Tuesday, September 4, 2018

Bungle Bungles -- 5 Sep 2018

Now I can die... I have seen the Bungle Bungles, and am a happy man.

The campground was magic at night, so quiet and the canopy of stars mesmerising.  I sat outside the tent for ages taking it all in, and trying to spot a satellite.  No luck.  Actually so many bright stars I couldn't even identify the pointers for the Cross until after the moon rose and I could identify east.

An elaborate continental breakfast awaited me at 6 am, and at 6.30 I joined 15 others for the day trip into Purmulula National Park, home to the Bungle Range.  The tour is run by Mabel Downs Station itself, using a very high clearance 4WD bus .. Comfortable with aircon etc,  but nonetheless it is a bone-shaking ride on the tracks through the park.  We drove for 90 minutes to the National Park visitor centre .. Toilet break etc.. Then continued to the southern end of the Bungle Range, stopping at Picaninny lookout (is that name PC these days?) which had a nice picnic area for the bus.  Here we were in the midst of the famous bee-hive banded cones.  The guide gave us a good rundown on how they came to be formed, result of erosion of the Osmond Ranges further north depositing layers of sandstone which were then shaped over millions of years by rain and wind and sand blowing from the desert.  From here we took to walking, destination the Cathedral gorge.  Very rough track, much of it over dry creek bed full of rocks and pebbles.  The end of the gorge is shaped like an amphitheatre, the sheer walls rising up to a circular opening far above.  I am sure the acoustics would be fabulous there if an orchestra ever managed to haul there gear in there to play.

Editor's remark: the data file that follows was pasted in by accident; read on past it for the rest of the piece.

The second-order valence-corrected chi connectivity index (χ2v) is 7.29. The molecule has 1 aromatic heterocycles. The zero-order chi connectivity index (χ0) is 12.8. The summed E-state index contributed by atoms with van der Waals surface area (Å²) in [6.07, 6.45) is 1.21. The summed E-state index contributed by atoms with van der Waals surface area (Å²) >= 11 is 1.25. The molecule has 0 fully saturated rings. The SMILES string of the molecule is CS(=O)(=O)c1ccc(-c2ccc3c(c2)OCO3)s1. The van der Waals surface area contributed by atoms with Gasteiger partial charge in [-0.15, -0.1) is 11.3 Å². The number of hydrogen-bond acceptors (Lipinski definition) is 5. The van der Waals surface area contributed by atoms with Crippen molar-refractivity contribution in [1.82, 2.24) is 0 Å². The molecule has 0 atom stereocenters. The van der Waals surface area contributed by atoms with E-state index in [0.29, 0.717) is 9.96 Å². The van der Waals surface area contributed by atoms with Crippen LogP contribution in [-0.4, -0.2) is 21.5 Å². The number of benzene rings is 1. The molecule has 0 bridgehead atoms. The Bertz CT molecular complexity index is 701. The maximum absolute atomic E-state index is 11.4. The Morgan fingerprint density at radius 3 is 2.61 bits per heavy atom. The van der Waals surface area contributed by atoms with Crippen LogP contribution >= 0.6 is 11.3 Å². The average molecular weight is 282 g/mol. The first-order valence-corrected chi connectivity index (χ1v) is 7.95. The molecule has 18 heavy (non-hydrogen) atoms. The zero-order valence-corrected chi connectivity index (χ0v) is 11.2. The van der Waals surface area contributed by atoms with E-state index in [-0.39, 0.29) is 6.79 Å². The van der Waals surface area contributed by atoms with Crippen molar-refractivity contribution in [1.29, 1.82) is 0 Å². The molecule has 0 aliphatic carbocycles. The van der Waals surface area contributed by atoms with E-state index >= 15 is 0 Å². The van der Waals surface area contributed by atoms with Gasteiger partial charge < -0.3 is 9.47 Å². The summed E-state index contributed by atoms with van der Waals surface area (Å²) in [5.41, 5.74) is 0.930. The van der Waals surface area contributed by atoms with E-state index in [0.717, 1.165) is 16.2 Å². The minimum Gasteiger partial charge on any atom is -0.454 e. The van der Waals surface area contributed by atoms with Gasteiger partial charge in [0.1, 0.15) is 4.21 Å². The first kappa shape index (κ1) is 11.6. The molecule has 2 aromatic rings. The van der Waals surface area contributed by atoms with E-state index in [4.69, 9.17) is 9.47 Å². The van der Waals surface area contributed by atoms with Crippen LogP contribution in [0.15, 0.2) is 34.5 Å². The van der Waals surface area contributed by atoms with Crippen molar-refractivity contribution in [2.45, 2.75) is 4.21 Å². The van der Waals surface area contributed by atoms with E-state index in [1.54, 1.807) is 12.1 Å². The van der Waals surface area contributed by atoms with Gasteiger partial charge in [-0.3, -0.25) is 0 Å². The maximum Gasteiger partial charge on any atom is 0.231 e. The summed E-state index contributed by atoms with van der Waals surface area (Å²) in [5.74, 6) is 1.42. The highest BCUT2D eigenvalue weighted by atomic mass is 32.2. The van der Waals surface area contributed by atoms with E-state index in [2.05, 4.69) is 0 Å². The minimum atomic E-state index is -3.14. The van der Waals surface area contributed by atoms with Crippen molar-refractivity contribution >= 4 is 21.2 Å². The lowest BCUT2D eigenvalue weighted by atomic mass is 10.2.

Lunch on return to the bus .. Individually packed salads with bread fo sandwiches, cold juice, watermelon and tea/coffee.  The young fells driving/guiding earned his keep, hauling all these goodies in and out of the bus' baggage holds.  We then drove north the length of the Bungle range, some 50km.  The geology at this top end is very different, being much closer to what remains of the eroded Osmond Range.  Huge boulder-like structures everywhere.  Stopped at Enchidna Chasm, and set off on the walk in.  Along a very rough creek bed.  I soon fell far behind the group, so at halfway mark I sat down in the shade then did a strategic withdrawal back to the bus to join three couple there who had decided not to try the walk.  I missed seeing the ridge that featured in the Qantas "I still call Australia home" ad where the kids from the Australian Children's Choir were stood along it looking out over the Kimberley.  The return trip to the campground took 2 hours.  We were away fro 10 hours, and 5.5 of that was driving.  I would never dare try to cover that visit in a car.

Dinner tonight was a huge mixed grill .. Too much really!  And dessert too.  A cool shower when we arrived back was in order:  but the generator had failed and no power meant no water.  However all was back in order before dinner and will be heading to bed early for me.

You will find photos of today's trek here.

Today's photos are to be seen 

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